Patty Gozzola Photographs
Patty Gozzola was born Patty Abbot in Fort McLeod, Alberta in 1947 and raised in Lethbridge. Married at 17, she became Patty Servant – as she was known during her years at MPA – and had her first son at 18 and a second two years later. During this stressful time she divorced, suffered through depression, and was a patient at Ponoka, Alberta’s provincial psychiatric hospital. Coming back to Lethbridge after her time in Ponoka, Patty completed high school and became a university student before moving with her two sons to Vancouver. There she got involved in left-wing, grassroots politics, and found MPA, where she worked until 1987 as Drop-In Coordinator, Residence Coordinator, and Housing Coordinator. Then she took a break from social services and became a courier for several years. From the early 1990s until her retirement in 2014 Patty worked at a safe house for street-involved youth funded by Family Services of Greater Vancouver.
Patty’s knowledge of names and life stories of past MPA membership is vast. As her photo collection makes clear, her personal life was closely connected to the group in the 1970s and 80s. Patty lived for some years above the MPA Drop-In at 6th and Yew in Vancouver’s Kitsilano neighbourhood and found partners and many friends in the organization. Patty was a key MPA storyteller in the 1977 NFB documentary about MPA, Mental Patients Association. As an MPA Founder, Patty appeared in and helped create the 2013 MPA documentary, The Inmates are Running the Asylum. Her full interview from the MPA Project and her interview transcript are in our Video section. Along with her friend and former MPA coordinator, Arthur Giovinazzo, Patty participating in the 2013 Legacies of MPA Exhibit at Vancouver’s Gallery Gachet, speaking to interested gallery visitors.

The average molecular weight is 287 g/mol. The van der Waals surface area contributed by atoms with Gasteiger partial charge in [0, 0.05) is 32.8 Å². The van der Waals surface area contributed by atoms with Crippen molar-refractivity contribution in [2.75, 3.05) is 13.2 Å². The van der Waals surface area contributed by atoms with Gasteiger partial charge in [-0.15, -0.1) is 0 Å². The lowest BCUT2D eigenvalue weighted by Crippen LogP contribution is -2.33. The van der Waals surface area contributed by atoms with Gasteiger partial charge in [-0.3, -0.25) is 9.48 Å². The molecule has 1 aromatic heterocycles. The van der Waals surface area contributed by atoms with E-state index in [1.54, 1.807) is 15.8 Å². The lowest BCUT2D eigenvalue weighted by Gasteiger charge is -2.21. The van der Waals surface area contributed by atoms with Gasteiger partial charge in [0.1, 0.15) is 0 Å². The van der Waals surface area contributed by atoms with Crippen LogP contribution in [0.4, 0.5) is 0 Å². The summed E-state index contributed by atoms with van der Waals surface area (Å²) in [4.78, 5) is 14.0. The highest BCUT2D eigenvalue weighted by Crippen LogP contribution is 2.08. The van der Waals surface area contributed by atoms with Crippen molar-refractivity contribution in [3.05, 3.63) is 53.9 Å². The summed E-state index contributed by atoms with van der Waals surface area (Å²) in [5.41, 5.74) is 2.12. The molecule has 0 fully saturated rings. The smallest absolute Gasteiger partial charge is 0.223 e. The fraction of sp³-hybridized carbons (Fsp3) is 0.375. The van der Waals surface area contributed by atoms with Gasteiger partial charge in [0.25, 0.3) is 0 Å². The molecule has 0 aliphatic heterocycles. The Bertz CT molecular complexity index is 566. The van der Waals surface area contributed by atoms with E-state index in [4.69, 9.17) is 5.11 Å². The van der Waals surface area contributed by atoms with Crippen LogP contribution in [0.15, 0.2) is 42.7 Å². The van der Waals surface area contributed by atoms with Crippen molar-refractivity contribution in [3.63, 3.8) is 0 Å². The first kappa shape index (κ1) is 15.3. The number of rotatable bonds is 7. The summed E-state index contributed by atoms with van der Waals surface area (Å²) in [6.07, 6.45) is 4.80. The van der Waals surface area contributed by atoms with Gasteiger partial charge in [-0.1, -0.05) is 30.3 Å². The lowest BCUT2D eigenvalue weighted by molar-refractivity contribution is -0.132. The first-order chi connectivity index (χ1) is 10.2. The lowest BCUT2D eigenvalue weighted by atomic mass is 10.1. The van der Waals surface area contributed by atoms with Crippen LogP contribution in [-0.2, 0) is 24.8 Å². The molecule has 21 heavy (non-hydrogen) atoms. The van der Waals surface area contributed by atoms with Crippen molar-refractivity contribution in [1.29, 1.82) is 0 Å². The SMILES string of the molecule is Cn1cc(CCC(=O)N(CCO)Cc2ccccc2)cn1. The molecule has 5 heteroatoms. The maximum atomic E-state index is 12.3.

Patty generously shared personal photographs from her time at Ponoka and her MPA days with the After the Asylum Project and Madness Canada. Her Ponoka photographs were taken with a simple camera using black and white film and are a unique glimpse into patient relationships in an institution on the cusp of change. Personal photographs taken in the 1970s and 1980s, when Patty’s life was centered around MPA, were primarily taken with a colour film and reflect the rich social life which Patty enjoyed through her connection with the organization. However, an addition group of black and white images testify to Patty’s interest in developing and printing black and white photographs during this period – which she did in the MPA’s own darkroom at the Kitsilano Drop-In. Patty’s 1970s black and white photographs presented here represent only a fraction of the images that she took, many of which found their way onto the pages of In A Nutshell, the organization’s monthly tabloid newspaper.